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412-692-5180 Phone
412-692-7355 Fax

Mark E. Lowe, MD, PhD

Job Title Chief, Division of Pediatric Gastroenterology
Job Title Professor of Pediatrics, University of Pittsburgh School of Medicine
4401 Penn Avenue, Suite Floor 3
Pittsburgh, PA 15224
412-692-5180 Phone
412-692-7355 Fax

Education and Training

Medical School:

1984 University of Miami, FL.


1986 St. Louis Children's Hospital, MO


1989 St. Louis Children's Hospital, MO

Board Certifications

  • American Board of Pediatrics
  • American Board of Pediatrics, Sub-Board of Pediatric Gastroenterology


  • D'Silva S, Xiao X, Lowe ME. A polymorphism in the gene encoding procolipase produces a colipase, Arg92Cys, with decreased function against long-chain triglycerides. J Lipid Res. 2007 Nov;48(11):2478-84.
  • Whitcomb DC, Lowe ME. Human pancreatic digestive enzymes. Dig Dis Sci. 2007 Jan;52(1):1-17.
  • Kandula L, Khan S, Whitcomb DC, Lowe ME. Acute pancreatitis in association with Campylobacter jejuni-associated diarrhea in a 15-year-old with CFTR mutations: is there a link? JOP. 2006 Sep 10;7(5):482-5.

Research Interests

  • NIH RO1: Pancreatic lipases and colipase in lipolysis and obesity
  • NIH RO1: Structure-function of colipase and lipase
  • NIH RO1: Physiochemical enzyme regulation in enzyme metabolism

Biography Summary

Mark E. Lowe, MD, PhD, joined Children's Hospital of Pittsburgh in 2003 as chief of the Division of Pediatric Gastroenterology, bringing with him a National Institutes of Health-supported laboratory investigating the role of enzymes, called lipases, in the digestion of dietary fats. Dr. Lowe is also a visiting professor of pediatrics at the University of Pittsburgh School of Medicine.

Dr. Lowe earned a bachelor's degree in biology at Washington University in St. Louis in 1973. Four years later, he earned a doctorate in biochemistry at the University of Pennsylvania. He spent the next five years at the National Institutes of Health as a staff fellow in biochemistry and in pediatric metabolism, and as a senior staff fellow in pediatric metabolism. Dr. Lowe earned his medical degree in 1984 at the University of Miami School of Medicine in Florida.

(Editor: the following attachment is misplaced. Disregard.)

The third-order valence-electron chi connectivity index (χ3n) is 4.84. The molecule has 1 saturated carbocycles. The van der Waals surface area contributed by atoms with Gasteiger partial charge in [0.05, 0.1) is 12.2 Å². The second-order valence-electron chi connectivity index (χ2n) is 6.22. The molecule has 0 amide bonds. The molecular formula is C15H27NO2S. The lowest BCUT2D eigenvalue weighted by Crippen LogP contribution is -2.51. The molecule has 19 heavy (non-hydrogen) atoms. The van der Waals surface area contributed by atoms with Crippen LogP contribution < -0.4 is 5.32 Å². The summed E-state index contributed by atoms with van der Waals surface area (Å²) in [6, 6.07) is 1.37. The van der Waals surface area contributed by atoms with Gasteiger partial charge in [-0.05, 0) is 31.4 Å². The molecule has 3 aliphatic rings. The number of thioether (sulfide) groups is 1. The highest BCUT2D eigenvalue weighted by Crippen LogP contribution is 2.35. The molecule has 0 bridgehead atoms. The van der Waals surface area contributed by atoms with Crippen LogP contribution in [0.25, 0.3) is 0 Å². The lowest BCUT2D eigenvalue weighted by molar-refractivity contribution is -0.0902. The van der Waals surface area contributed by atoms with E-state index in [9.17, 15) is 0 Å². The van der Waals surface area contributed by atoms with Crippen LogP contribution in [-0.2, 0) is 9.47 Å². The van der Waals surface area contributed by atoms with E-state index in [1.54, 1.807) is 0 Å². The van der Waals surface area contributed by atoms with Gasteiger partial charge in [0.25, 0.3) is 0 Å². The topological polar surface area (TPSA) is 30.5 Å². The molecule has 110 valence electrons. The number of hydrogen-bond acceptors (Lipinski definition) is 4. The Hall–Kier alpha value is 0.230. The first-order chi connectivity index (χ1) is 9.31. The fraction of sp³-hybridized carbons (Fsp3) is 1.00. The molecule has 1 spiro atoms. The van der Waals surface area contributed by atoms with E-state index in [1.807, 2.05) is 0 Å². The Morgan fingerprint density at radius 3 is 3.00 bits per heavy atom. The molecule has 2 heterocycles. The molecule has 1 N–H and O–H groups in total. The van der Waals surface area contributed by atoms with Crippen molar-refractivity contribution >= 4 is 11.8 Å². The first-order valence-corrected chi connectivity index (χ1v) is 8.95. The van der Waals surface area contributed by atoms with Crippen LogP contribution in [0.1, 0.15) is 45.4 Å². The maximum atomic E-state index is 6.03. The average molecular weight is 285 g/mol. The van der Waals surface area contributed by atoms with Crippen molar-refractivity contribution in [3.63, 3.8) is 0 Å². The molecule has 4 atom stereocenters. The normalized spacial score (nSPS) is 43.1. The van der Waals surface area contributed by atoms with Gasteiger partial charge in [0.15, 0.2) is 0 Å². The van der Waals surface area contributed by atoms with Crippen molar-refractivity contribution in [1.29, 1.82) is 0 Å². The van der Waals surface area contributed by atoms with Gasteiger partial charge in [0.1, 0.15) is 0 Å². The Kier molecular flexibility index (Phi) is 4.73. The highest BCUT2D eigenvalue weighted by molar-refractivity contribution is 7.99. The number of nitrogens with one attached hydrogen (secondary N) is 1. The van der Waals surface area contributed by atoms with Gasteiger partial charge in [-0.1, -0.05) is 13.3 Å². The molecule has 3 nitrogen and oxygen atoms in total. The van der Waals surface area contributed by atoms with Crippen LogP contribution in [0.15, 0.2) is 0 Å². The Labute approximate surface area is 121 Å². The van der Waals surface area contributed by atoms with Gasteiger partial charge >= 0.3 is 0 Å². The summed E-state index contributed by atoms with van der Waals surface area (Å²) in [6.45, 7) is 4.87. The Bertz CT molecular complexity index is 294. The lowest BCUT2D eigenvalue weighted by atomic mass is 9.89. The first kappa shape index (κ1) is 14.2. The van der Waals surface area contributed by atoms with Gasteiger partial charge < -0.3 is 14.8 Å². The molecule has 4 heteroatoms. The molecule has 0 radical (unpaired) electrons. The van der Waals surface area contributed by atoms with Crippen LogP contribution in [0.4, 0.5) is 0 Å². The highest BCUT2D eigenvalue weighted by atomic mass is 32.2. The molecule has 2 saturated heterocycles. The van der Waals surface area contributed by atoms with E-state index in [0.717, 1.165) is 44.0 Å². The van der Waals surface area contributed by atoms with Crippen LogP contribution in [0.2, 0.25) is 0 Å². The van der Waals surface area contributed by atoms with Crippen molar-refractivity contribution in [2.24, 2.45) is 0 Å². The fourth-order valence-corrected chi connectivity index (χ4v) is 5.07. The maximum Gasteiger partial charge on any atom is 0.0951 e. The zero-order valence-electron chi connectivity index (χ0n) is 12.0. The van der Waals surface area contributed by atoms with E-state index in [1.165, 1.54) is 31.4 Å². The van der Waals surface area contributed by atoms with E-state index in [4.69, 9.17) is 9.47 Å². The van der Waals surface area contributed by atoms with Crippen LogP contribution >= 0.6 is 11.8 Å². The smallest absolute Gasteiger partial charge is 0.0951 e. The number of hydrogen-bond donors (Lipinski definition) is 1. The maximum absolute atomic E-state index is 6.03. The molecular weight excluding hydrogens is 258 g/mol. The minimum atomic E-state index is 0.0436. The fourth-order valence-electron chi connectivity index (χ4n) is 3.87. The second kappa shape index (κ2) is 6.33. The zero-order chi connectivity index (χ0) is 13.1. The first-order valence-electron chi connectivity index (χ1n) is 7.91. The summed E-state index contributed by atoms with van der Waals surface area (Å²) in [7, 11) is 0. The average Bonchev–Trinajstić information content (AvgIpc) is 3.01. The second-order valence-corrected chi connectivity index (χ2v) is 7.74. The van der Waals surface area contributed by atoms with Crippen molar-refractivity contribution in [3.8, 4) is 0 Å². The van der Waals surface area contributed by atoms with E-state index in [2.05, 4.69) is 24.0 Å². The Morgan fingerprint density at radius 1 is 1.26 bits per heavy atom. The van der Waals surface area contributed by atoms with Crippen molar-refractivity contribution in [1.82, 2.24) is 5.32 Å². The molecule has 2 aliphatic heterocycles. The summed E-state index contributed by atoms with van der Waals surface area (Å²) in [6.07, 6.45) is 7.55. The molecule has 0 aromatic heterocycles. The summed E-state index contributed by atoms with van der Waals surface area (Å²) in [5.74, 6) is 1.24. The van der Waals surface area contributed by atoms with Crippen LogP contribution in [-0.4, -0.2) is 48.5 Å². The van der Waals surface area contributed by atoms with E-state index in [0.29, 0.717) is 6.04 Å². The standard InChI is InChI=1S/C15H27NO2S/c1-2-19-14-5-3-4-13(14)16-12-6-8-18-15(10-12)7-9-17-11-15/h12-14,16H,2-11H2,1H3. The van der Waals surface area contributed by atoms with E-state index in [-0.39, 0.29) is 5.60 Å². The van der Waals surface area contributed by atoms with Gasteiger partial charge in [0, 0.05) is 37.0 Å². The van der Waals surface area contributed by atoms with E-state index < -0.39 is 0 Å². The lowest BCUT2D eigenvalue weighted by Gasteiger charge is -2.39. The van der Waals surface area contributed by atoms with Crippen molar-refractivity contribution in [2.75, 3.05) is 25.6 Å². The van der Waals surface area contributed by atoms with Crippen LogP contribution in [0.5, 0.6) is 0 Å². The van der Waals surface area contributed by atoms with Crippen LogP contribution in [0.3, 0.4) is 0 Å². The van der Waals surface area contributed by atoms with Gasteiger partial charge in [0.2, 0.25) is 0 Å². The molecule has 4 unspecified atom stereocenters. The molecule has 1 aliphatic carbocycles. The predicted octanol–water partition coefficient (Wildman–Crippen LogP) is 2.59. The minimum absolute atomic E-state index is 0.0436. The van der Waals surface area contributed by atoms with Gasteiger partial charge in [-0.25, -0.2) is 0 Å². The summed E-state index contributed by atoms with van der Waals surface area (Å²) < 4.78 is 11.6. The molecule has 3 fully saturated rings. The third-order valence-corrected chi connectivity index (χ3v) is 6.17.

He was an intern, resident and fellow in pediatrics at St. Louis Children's Hospital. Before leaving St. Louis for Pittsburgh, he held several faculty positions at Washington University School of Medicine, including associate professor of pediatrics and associate professor of molecular biology and pharmacology. He is a member of several professional societies, including the American Gastroenterological Association and the North American Society for Pediatric Gastroenterology, Hepatology and Nutrition. Dr. Lowe's work has earned him the Mead Johnson Nutritionals Award from the American Society for Nutritional Sciences, the American Heart Association Established Investigator and several other honors.

Dr. Lowe's laboratory is investigating a number of issues involving lipases and their roles in digestion and disease. His work includes studying how Itmap 1, a membrane protein, behaves as a protective mechanism against pancreatitis. Dr. Lowe's lab is also engaged in basic science to gain a deeper understanding of the function of lipases and procolipase in newborns - knowledge important to finding better ways to feed chronically ill infants. In addition, his lab is developing evidence that suggests that enterostatin, a peptide, plays an influential role in regulating appetite and determining body weight set point.

Last Update
August 20, 2012
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Last Update
August 20, 2012